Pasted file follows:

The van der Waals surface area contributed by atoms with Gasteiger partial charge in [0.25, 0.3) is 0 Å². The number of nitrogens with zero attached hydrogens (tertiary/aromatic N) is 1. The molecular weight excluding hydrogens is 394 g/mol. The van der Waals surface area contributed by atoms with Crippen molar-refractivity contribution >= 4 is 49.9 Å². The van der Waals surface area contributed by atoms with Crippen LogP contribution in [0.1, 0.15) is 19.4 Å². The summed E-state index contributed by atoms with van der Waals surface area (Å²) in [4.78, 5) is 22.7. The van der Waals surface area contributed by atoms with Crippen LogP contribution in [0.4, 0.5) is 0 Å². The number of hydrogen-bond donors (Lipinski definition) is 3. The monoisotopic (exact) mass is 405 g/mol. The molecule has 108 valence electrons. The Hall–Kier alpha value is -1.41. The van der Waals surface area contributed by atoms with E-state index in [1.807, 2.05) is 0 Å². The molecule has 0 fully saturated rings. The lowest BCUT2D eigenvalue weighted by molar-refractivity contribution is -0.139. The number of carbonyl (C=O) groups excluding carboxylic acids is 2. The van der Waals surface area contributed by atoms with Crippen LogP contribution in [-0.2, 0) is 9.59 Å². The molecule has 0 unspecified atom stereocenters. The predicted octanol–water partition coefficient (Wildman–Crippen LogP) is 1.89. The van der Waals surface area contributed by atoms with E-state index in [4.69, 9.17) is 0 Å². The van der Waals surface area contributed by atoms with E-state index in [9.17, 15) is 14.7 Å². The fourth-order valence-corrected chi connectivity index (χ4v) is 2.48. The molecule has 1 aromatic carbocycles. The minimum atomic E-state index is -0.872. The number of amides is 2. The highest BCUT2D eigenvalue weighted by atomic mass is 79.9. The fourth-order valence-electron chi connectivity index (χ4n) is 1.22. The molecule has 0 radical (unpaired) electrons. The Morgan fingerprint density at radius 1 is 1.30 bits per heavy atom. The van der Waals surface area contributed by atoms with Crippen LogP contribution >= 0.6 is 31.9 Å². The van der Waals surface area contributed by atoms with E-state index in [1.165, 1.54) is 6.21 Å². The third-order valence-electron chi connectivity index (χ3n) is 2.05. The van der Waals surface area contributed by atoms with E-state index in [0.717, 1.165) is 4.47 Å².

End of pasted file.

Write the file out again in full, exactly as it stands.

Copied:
The van der Waals surface area contributed by atoms with Gasteiger partial charge in [0.25, 0.3) is 0 Å². The number of nitrogens with zero attached hydrogens (tertiary/aromatic N) is 1. The molecular weight excluding hydrogens is 394 g/mol. The van der Waals surface area contributed by atoms with Crippen molar-refractivity contribution >= 4 is 49.9 Å². The van der Waals surface area contributed by atoms with Crippen LogP contribution in [0.1, 0.15) is 19.4 Å². The summed E-state index contributed by atoms with van der Waals surface area (Å²) in [4.78, 5) is 22.7. The van der Waals surface area contributed by atoms with Crippen LogP contribution in [0.4, 0.5) is 0 Å². The number of hydrogen-bond donors (Lipinski definition) is 3. The monoisotopic (exact) mass is 405 g/mol. The molecule has 108 valence electrons. The Hall–Kier alpha value is -1.41. The van der Waals surface area contributed by atoms with E-state index in [1.807, 2.05) is 0 Å². The molecule has 0 fully saturated rings. The lowest BCUT2D eigenvalue weighted by molar-refractivity contribution is -0.139. The number of carbonyl (C=O) groups excluding carboxylic acids is 2. The van der Waals surface area contributed by atoms with Crippen LogP contribution in [-0.2, 0) is 9.59 Å². The molecule has 0 unspecified atom stereocenters. The predicted octanol–water partition coefficient (Wildman–Crippen LogP) is 1.89. The van der Waals surface area contributed by atoms with E-state index in [4.69, 9.17) is 0 Å². The van der Waals surface area contributed by atoms with E-state index in [9.17, 15) is 14.7 Å². The fourth-order valence-corrected chi connectivity index (χ4v) is 2.48. The molecule has 1 aromatic carbocycles. The minimum atomic E-state index is -0.872. The number of amides is 2. The highest BCUT2D eigenvalue weighted by atomic mass is 79.9. The fourth-order valence-electron chi connectivity index (χ4n) is 1.22. The molecule has 0 radical (unpaired) electrons. The Morgan fingerprint density at radius 1 is 1.30 bits per heavy atom. The van der Waals surface area contributed by atoms with Crippen LogP contribution >= 0.6 is 31.9 Å². The van der Waals surface area contributed by atoms with E-state index in [1.165, 1.54) is 6.21 Å². The third-order valence-electron chi connectivity index (χ3n) is 2.05. The van der Waals surface area contributed by atoms with E-state index in [0.717, 1.165) is 4.47 Å².